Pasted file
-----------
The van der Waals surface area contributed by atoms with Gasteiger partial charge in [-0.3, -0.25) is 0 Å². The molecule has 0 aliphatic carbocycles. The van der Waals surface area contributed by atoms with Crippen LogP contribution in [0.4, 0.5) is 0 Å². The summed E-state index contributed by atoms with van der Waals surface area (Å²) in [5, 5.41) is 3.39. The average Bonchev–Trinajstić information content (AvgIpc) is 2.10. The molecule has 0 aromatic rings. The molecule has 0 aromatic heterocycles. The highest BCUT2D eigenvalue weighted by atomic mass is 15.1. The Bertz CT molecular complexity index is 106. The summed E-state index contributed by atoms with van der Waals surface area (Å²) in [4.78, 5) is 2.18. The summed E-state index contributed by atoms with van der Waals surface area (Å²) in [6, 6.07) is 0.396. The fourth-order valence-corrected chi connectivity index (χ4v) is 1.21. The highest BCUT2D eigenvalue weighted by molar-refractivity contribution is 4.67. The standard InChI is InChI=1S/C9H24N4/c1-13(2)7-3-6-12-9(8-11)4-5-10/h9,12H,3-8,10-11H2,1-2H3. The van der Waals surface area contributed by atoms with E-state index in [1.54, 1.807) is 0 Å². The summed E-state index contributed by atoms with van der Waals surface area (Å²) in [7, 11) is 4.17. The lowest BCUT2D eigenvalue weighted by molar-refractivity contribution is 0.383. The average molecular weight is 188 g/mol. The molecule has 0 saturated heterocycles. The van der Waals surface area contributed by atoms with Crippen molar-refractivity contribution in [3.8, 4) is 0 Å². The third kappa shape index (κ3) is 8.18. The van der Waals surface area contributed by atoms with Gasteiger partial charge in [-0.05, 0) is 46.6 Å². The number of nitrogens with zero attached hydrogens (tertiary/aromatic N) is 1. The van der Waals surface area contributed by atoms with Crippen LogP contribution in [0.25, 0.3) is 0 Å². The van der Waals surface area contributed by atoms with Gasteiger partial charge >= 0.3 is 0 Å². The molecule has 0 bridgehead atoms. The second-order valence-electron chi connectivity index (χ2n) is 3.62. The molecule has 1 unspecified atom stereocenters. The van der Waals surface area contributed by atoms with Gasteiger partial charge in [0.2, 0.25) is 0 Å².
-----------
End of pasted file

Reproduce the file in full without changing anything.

The van der Waals surface area contributed by atoms with Gasteiger partial charge in [-0.3, -0.25) is 0 Å². The molecule has 0 aliphatic carbocycles. The van der Waals surface area contributed by atoms with Crippen LogP contribution in [0.4, 0.5) is 0 Å². The summed E-state index contributed by atoms with van der Waals surface area (Å²) in [5, 5.41) is 3.39. The average Bonchev–Trinajstić information content (AvgIpc) is 2.10. The molecule has 0 aromatic rings. The molecule has 0 aromatic heterocycles. The highest BCUT2D eigenvalue weighted by atomic mass is 15.1. The Bertz CT molecular complexity index is 106. The summed E-state index contributed by atoms with van der Waals surface area (Å²) in [4.78, 5) is 2.18. The summed E-state index contributed by atoms with van der Waals surface area (Å²) in [6, 6.07) is 0.396. The fourth-order valence-corrected chi connectivity index (χ4v) is 1.21. The highest BCUT2D eigenvalue weighted by molar-refractivity contribution is 4.67. The standard InChI is InChI=1S/C9H24N4/c1-13(2)7-3-6-12-9(8-11)4-5-10/h9,12H,3-8,10-11H2,1-2H3. The van der Waals surface area contributed by atoms with E-state index in [1.54, 1.807) is 0 Å². The summed E-state index contributed by atoms with van der Waals surface area (Å²) in [7, 11) is 4.17. The lowest BCUT2D eigenvalue weighted by molar-refractivity contribution is 0.383. The average molecular weight is 188 g/mol. The molecule has 0 saturated heterocycles. The van der Waals surface area contributed by atoms with Crippen molar-refractivity contribution in [3.8, 4) is 0 Å². The third kappa shape index (κ3) is 8.18. The van der Waals surface area contributed by atoms with Gasteiger partial charge in [-0.05, 0) is 46.6 Å². The number of nitrogens with zero attached hydrogens (tertiary/aromatic N) is 1. The van der Waals surface area contributed by atoms with Crippen LogP contribution in [0.25, 0.3) is 0 Å². The van der Waals surface area contributed by atoms with Gasteiger partial charge >= 0.3 is 0 Å². The molecule has 0 bridgehead atoms. The second-order valence-electron chi connectivity index (χ2n) is 3.62. The molecule has 1 unspecified atom stereocenters. The van der Waals surface area contributed by atoms with Gasteiger partial charge in [0.2, 0.25) is 0 Å².